Spain’s Constitutional Court this week prevented the Senate house from debating and voting on a specific amendment to the country’s penal code reform — seen as an unprecedented interference in the legislature.
Last Thursday, MPs in the lower house, the Spanish Congress, had voted in favour of a controversial criminal code reform that changes the crime of sedition to ‘aggravated public disorder’, as well as new legislation to lower the penalty for misuse of public funds. ALSO READ: Spanish MPs vote to reform penal code amid constitutional controversy.
While these clauses are not affected by the Constitutional Court’s ruling, an appeal by the main right-wing opposition People’s Party (PP) to halt the passage of a reform clause on how judges are elected to certain judicial bodies – including the Constitutional Court itself – has meant that the top court has suspended the Senate house from debating and voting on that clause.
The constitutional crisis foreshadows potential political turmoil for the coalition government between the PSOE socialists and left-wing Podemos party heading into election year.
After the top court’s ruling, the Minister of the Presidency Félix Bolaños said the government would abide by it although it did not agree with either how it was reached nor with the decision, which critics call an overreach of judicial power.
The Constitutional Court frequently accepts appeals to stall and study legislation that has already been passed. It currently has appeals by the PP against several key laws on its books, including on abortion, euthanasia and education. But never before has it intervened in the process before approval.
The decision, the first of its type in Spain’s four-decade-old democracy, could have untold effects on future legislation procedures and possibly cause Socialist Prime Minister Pedro Sánchez headaches as he seeks re-election in 2023.
At stake is the perceived political alignment of the country’s judiciary bodies, although nominally they are independent and neutral.
Critics see the PP appeal as an attack on the parliament’s sovereignty and a move by it to avoid losing influence in the court. The PP, in turn, has accused the government of trying to take control of the court in an underhand manner.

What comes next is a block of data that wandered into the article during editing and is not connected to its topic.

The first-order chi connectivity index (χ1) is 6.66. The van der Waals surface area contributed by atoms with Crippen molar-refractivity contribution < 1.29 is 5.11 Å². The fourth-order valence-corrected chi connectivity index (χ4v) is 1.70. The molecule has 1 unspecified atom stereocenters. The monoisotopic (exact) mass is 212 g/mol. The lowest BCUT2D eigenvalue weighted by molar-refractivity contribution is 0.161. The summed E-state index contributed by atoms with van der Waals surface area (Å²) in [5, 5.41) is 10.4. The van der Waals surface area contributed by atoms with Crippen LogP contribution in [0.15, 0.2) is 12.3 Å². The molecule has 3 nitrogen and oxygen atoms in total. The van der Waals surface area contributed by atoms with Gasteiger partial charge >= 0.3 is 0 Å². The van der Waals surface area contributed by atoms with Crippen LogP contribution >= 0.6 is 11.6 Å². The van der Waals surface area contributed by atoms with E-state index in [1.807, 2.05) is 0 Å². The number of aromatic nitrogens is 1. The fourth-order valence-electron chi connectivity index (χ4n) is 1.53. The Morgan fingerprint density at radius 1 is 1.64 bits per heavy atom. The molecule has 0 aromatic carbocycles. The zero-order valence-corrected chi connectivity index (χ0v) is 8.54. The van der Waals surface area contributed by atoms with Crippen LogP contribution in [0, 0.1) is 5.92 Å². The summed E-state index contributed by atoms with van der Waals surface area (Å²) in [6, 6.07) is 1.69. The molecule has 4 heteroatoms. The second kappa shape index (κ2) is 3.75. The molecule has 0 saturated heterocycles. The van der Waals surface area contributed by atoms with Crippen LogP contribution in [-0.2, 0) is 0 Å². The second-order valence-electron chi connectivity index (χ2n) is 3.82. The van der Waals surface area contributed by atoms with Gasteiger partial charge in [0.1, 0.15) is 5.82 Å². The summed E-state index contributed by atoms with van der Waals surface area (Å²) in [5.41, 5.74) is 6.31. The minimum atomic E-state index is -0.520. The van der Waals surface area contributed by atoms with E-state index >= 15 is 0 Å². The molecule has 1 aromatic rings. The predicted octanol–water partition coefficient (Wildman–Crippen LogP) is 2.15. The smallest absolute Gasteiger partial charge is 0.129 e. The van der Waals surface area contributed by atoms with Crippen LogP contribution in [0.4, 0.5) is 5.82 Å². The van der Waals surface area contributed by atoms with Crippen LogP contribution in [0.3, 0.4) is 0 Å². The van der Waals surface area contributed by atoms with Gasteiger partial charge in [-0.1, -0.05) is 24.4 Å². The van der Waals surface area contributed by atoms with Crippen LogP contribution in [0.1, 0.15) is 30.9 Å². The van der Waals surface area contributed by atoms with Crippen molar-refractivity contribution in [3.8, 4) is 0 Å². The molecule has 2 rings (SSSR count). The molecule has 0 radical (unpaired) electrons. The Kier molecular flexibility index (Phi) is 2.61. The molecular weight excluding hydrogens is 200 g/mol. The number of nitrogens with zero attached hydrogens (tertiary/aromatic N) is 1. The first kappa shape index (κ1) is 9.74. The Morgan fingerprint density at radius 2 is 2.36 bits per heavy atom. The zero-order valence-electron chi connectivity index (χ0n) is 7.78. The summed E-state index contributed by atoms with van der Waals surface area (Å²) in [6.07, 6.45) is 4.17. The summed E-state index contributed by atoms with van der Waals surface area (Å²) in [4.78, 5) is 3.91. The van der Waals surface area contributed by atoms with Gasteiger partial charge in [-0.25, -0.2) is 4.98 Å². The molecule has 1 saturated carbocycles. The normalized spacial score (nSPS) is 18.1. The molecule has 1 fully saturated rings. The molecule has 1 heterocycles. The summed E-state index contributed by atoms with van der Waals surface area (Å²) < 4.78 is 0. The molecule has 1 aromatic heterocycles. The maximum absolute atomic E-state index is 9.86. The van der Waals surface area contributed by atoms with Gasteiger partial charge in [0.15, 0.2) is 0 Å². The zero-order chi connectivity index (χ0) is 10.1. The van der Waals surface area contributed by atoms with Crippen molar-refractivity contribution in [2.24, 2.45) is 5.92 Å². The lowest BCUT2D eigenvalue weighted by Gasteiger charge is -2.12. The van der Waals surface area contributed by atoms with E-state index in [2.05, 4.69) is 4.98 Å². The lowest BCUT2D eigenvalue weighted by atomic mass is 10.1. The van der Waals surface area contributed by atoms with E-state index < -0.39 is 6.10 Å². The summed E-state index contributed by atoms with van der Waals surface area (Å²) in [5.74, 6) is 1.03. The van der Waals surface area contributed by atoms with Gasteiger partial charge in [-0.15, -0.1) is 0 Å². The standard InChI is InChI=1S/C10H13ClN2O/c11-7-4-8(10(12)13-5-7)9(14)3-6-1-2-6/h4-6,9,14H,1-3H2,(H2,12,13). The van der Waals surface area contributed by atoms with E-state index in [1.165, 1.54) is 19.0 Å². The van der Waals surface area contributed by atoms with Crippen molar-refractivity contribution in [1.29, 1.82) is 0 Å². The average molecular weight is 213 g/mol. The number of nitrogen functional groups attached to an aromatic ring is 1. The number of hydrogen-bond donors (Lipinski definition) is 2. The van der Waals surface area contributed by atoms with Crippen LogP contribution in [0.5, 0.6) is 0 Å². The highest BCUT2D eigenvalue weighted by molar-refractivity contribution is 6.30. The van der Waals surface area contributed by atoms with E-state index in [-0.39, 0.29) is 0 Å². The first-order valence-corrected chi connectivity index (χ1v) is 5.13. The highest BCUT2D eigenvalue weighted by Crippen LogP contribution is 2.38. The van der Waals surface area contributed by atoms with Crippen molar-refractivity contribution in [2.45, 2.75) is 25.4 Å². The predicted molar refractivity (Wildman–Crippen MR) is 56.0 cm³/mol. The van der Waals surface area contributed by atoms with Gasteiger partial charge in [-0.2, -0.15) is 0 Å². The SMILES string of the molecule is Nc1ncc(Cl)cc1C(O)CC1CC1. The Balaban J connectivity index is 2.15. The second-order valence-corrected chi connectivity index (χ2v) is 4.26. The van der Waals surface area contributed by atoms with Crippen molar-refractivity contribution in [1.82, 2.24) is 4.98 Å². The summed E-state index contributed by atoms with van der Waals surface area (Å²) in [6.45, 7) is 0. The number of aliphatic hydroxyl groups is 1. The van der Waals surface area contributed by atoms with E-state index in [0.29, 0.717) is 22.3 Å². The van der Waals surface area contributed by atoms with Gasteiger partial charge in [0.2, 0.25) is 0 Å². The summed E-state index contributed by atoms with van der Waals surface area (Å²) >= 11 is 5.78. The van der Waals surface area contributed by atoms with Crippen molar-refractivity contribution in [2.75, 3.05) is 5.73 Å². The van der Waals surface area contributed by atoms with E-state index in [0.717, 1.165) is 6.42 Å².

Both the top court and General Council of the Judiciary (CGPJ), which supervises judges, have long been seen as having a right-wing tilt. The renewal of the CGPJ has been deadlocked for the past four years due to a lack of consensus between the PSOE socialists and the PP. Both the ruling and main opposition parties, as well as Parliament, have a say in naming judges.
The council’s stalemate, in turn, affects the periodic replacement of judges on the Constitutional Court as it gets to select two judges to the court, but the council has so far not agreed on its selection.
That deadlock has kept the council and the Constitutional Court in the hands of majorities considered to be conservative.
The two leftist parties in government (PSOE and Podemos, that form the ruling coalition) decided to push the judicial reform as a means of breaking the deadlock in the appointment of new members to judicial bodies, but the PP balked at the idea.
In the case of the Constitutional Court, the terms in office of four of its judges, including its president, expired months ago and two of them stood to lose their posts if replacements were agreed on under the reform.
The reform was debated and passed by an ample majority in the lower house last week and was due to be approved with ease by the upper house — the Senate — on Thursday.